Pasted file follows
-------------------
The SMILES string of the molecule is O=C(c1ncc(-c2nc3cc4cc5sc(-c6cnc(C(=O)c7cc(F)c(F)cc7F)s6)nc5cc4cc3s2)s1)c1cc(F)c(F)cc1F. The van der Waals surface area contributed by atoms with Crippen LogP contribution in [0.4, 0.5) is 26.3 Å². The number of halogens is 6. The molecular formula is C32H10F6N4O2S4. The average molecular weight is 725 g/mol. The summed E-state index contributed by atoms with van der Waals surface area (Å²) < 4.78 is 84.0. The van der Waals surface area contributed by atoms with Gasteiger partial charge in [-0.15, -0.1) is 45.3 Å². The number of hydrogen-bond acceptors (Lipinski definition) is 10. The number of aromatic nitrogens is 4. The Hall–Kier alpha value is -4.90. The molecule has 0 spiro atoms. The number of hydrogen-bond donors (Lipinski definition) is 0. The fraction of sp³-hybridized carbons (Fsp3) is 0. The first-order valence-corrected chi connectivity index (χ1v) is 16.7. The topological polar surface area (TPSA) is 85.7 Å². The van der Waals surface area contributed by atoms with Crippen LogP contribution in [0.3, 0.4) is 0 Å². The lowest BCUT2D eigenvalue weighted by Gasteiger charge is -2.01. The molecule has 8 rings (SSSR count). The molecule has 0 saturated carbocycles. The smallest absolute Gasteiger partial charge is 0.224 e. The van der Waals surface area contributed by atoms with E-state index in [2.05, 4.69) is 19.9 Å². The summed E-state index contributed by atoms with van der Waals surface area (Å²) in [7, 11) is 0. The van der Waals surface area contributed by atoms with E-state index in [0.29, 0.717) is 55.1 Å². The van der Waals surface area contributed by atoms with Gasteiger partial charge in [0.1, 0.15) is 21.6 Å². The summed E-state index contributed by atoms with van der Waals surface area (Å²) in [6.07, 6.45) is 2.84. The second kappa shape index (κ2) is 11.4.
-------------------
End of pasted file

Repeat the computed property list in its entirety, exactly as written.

The SMILES string of the molecule is O=C(c1ncc(-c2nc3cc4cc5sc(-c6cnc(C(=O)c7cc(F)c(F)cc7F)s6)nc5cc4cc3s2)s1)c1cc(F)c(F)cc1F. The van der Waals surface area contributed by atoms with Crippen LogP contribution in [0.4, 0.5) is 26.3 Å². The number of halogens is 6. The molecular formula is C32H10F6N4O2S4. The average molecular weight is 725 g/mol. The summed E-state index contributed by atoms with van der Waals surface area (Å²) < 4.78 is 84.0. The van der Waals surface area contributed by atoms with Gasteiger partial charge in [-0.15, -0.1) is 45.3 Å². The number of hydrogen-bond acceptors (Lipinski definition) is 10. The number of aromatic nitrogens is 4. The Hall–Kier alpha value is -4.90. The molecule has 0 spiro atoms. The number of hydrogen-bond donors (Lipinski definition) is 0. The fraction of sp³-hybridized carbons (Fsp3) is 0. The first-order valence-corrected chi connectivity index (χ1v) is 16.7. The topological polar surface area (TPSA) is 85.7 Å². The van der Waals surface area contributed by atoms with Crippen LogP contribution in [0.3, 0.4) is 0 Å². The lowest BCUT2D eigenvalue weighted by Gasteiger charge is -2.01. The molecule has 8 rings (SSSR count). The molecule has 0 saturated carbocycles. The smallest absolute Gasteiger partial charge is 0.224 e. The van der Waals surface area contributed by atoms with E-state index in [2.05, 4.69) is 19.9 Å². The summed E-state index contributed by atoms with van der Waals surface area (Å²) in [7, 11) is 0. The van der Waals surface area contributed by atoms with E-state index in [0.29, 0.717) is 55.1 Å². The van der Waals surface area contributed by atoms with Gasteiger partial charge in [0.1, 0.15) is 21.6 Å². The summed E-state index contributed by atoms with van der Waals surface area (Å²) in [6.07, 6.45) is 2.84. The second kappa shape index (κ2) is 11.4.